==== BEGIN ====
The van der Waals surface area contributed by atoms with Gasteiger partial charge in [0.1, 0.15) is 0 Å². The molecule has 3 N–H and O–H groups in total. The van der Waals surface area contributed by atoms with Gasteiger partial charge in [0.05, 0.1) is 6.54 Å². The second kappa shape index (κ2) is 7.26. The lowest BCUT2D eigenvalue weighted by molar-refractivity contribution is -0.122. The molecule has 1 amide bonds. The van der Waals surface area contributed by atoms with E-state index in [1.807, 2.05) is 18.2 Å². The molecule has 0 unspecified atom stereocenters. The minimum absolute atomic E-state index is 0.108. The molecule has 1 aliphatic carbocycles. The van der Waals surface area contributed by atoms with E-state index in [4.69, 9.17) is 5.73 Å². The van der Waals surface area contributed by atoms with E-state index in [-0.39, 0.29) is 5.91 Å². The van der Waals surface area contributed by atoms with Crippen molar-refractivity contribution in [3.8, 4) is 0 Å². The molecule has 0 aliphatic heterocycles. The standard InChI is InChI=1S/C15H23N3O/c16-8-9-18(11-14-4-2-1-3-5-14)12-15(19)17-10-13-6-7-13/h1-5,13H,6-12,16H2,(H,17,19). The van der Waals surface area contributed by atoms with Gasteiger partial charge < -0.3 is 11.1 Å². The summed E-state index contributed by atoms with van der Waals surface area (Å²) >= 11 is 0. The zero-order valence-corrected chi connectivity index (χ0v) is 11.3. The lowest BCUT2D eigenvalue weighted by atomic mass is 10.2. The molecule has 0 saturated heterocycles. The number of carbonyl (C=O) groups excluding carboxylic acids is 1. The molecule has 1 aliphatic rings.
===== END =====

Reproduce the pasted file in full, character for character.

The van der Waals surface area contributed by atoms with Gasteiger partial charge in [0.1, 0.15) is 0 Å². The molecule has 3 N–H and O–H groups in total. The van der Waals surface area contributed by atoms with Gasteiger partial charge in [0.05, 0.1) is 6.54 Å². The second kappa shape index (κ2) is 7.26. The lowest BCUT2D eigenvalue weighted by molar-refractivity contribution is -0.122. The molecule has 1 amide bonds. The van der Waals surface area contributed by atoms with E-state index in [1.807, 2.05) is 18.2 Å². The molecule has 0 unspecified atom stereocenters. The minimum absolute atomic E-state index is 0.108. The molecule has 1 aliphatic carbocycles. The van der Waals surface area contributed by atoms with E-state index in [4.69, 9.17) is 5.73 Å². The van der Waals surface area contributed by atoms with E-state index in [-0.39, 0.29) is 5.91 Å². The van der Waals surface area contributed by atoms with Crippen molar-refractivity contribution in [3.8, 4) is 0 Å². The molecule has 0 aliphatic heterocycles. The standard InChI is InChI=1S/C15H23N3O/c16-8-9-18(11-14-4-2-1-3-5-14)12-15(19)17-10-13-6-7-13/h1-5,13H,6-12,16H2,(H,17,19). The van der Waals surface area contributed by atoms with Gasteiger partial charge < -0.3 is 11.1 Å². The summed E-state index contributed by atoms with van der Waals surface area (Å²) >= 11 is 0. The zero-order valence-corrected chi connectivity index (χ0v) is 11.3. The lowest BCUT2D eigenvalue weighted by atomic mass is 10.2. The molecule has 0 saturated heterocycles. The number of carbonyl (C=O) groups excluding carboxylic acids is 1. The molecule has 1 aliphatic rings.